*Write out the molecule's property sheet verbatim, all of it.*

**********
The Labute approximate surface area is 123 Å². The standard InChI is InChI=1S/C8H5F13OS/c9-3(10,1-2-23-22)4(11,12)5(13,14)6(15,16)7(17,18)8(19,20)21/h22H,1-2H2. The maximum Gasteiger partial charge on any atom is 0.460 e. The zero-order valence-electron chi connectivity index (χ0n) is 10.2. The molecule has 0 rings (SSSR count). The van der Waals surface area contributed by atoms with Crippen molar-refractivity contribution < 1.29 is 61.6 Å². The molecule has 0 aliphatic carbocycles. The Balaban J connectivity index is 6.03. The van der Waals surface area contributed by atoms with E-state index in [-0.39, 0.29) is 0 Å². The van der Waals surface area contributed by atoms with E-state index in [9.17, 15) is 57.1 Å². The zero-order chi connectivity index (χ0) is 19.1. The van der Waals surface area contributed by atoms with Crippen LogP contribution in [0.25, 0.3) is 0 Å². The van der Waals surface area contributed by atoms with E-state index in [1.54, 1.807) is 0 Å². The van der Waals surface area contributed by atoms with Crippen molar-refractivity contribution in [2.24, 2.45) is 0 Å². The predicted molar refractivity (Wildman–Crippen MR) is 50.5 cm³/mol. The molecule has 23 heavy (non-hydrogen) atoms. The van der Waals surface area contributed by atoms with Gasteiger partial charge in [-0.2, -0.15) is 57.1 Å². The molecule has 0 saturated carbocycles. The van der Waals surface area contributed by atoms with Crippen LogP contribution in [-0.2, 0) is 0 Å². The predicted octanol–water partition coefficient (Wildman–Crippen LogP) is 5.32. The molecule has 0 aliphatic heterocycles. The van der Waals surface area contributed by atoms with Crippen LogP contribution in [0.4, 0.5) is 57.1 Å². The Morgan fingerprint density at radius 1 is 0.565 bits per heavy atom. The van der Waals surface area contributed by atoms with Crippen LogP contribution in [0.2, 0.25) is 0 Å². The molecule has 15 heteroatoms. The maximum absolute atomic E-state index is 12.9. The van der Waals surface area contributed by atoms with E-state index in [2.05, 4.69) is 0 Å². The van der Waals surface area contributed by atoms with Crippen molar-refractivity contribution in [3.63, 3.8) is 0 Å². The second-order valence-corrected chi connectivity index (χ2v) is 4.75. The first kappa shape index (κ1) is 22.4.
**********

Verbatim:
The Labute approximate surface area is 123 Å². The standard InChI is InChI=1S/C8H5F13OS/c9-3(10,1-2-23-22)4(11,12)5(13,14)6(15,16)7(17,18)8(19,20)21/h22H,1-2H2. The maximum Gasteiger partial charge on any atom is 0.460 e. The zero-order valence-electron chi connectivity index (χ0n) is 10.2. The molecule has 0 rings (SSSR count). The van der Waals surface area contributed by atoms with Crippen molar-refractivity contribution < 1.29 is 61.6 Å². The molecule has 0 aliphatic carbocycles. The Balaban J connectivity index is 6.03. The van der Waals surface area contributed by atoms with E-state index in [-0.39, 0.29) is 0 Å². The van der Waals surface area contributed by atoms with E-state index in [9.17, 15) is 57.1 Å². The zero-order chi connectivity index (χ0) is 19.1. The van der Waals surface area contributed by atoms with Crippen LogP contribution in [0.25, 0.3) is 0 Å². The van der Waals surface area contributed by atoms with E-state index in [1.54, 1.807) is 0 Å². The van der Waals surface area contributed by atoms with Crippen molar-refractivity contribution in [2.24, 2.45) is 0 Å². The predicted molar refractivity (Wildman–Crippen MR) is 50.5 cm³/mol. The molecule has 23 heavy (non-hydrogen) atoms. The van der Waals surface area contributed by atoms with Gasteiger partial charge in [-0.2, -0.15) is 57.1 Å². The molecule has 0 saturated carbocycles. The van der Waals surface area contributed by atoms with Crippen LogP contribution in [-0.2, 0) is 0 Å². The predicted octanol–water partition coefficient (Wildman–Crippen LogP) is 5.32. The molecule has 0 aliphatic heterocycles. The van der Waals surface area contributed by atoms with Crippen LogP contribution in [0.4, 0.5) is 57.1 Å². The Morgan fingerprint density at radius 1 is 0.565 bits per heavy atom. The van der Waals surface area contributed by atoms with Crippen LogP contribution in [0.2, 0.25) is 0 Å². The molecule has 15 heteroatoms. The maximum absolute atomic E-state index is 12.9. The van der Waals surface area contributed by atoms with E-state index in [2.05, 4.69) is 0 Å². The van der Waals surface area contributed by atoms with Crippen molar-refractivity contribution in [3.63, 3.8) is 0 Å². The second-order valence-corrected chi connectivity index (χ2v) is 4.75. The first kappa shape index (κ1) is 22.4.